AR: androgen receptor; BCCIP: BRCA2 and CDKN1A interacting protein; 17β-HSD1: 17beta-hydroxysteroid dehydrogenase type 1; CHAPS: 3-[(3-cholamidopropyl)dimethylammonio]-1-propanesulfonate; cm: centimeter; cm2: square centimeter; DHEA: dehydroepiandrosterone; DHEA-S: dehydroepiandrosterone sulfate; DHT: dihydrotestosterone; E1: estrone; E1S: estrone sulphate; E2: estradiol; ER: estrogen receptor; ERα: estrogen receptor alpha; ERβ: estrogen receptor beta; ES-MS/MS: electrospray tandem mass spectrometry; EST: estrogen sulfotransferase; FBS: fetal bovine serum; IPG: immobilized pH gradient; INCA: Intelligent Noise Correction Algorithm; MS: mass spectrometry; nano LC: nanoscale capillary liquid chromatography; NADPH: the reduced form of nicotinamide adenine dinucleotide phosphate; PBS: phosphate-buffered saline; PBS-T: PBS-tween 20; PCNA: proliferating cell nuclear antigen; PMSF: phenylmethylsulfonyl fluoride; RIN: RNA integrity number; RNH1: ribonuclease/angiogenin inhibitor 1; RP: reversed-phase; RT-PCR: reverse transcription polymerase chain reaction; RT-qPCR: reverse transcription quantitative real-time polymerase chain reaction; SDS-PAGE: sodium dodecyl sulphate-polyacrylamide gel electrophoresis; SKP1: S-phase kinase-associated protein 1; STS: steroid sulfatase; WT: wild type.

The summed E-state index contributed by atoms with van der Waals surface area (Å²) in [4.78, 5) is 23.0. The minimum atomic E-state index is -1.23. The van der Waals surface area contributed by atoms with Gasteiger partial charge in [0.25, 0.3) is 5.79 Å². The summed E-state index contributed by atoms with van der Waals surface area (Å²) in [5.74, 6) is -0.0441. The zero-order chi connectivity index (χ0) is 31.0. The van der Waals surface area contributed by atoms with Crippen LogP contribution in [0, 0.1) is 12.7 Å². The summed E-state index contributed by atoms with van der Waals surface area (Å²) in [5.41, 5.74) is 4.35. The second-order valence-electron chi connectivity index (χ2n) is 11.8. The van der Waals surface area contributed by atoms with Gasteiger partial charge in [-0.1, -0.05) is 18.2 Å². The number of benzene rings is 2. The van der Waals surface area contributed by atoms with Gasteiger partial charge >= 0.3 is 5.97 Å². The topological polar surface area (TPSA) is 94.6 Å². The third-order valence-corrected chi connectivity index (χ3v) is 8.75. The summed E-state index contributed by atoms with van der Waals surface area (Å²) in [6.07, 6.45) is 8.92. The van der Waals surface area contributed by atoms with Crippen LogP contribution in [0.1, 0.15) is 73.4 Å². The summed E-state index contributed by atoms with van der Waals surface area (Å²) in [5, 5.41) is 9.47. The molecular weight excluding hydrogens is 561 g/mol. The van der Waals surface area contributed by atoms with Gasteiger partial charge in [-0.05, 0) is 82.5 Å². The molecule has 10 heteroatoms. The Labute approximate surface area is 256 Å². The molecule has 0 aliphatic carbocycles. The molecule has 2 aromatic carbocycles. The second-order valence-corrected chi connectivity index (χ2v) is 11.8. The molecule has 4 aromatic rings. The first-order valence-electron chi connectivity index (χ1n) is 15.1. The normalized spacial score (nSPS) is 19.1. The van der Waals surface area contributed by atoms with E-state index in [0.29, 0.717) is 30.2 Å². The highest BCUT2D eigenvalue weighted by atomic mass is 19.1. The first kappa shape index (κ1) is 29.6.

Competing interests

The authors declare that they have no competing interests.

Authors' contributions

JAA, MZ and FH carried out the experimental studies. JAA and SXL designed the study. JAA, JH and SXL prepared the manuscript. All authors read and approved the final manuscript.

Supplementary Material

Additional file 1:

Table showing the primers used for reverse transcription quantitative real-time polymerase chain reaction.

Additional file 2:

Table of additional data for mass spectrometry identification of proteins differentially expressed between wild type MCF7 and MCF7 stably transfected with 17β-HSD1 (MCF7-17βHSD1).

Acknowledgements

We thank Mrs G Racine for her advices in two-dimensional gel image analysis; we acknowledge Dr E-L Calvo, CHUQ Research Center (Quebec, Canada), for his critical reading of the manuscript. We thank Ms S Méthot for her valuable editing of the manuscript. This work was supported by the Canadian Institutes of Health Research, with a grant to S-X Lin (Principal Investigator for FRN57892).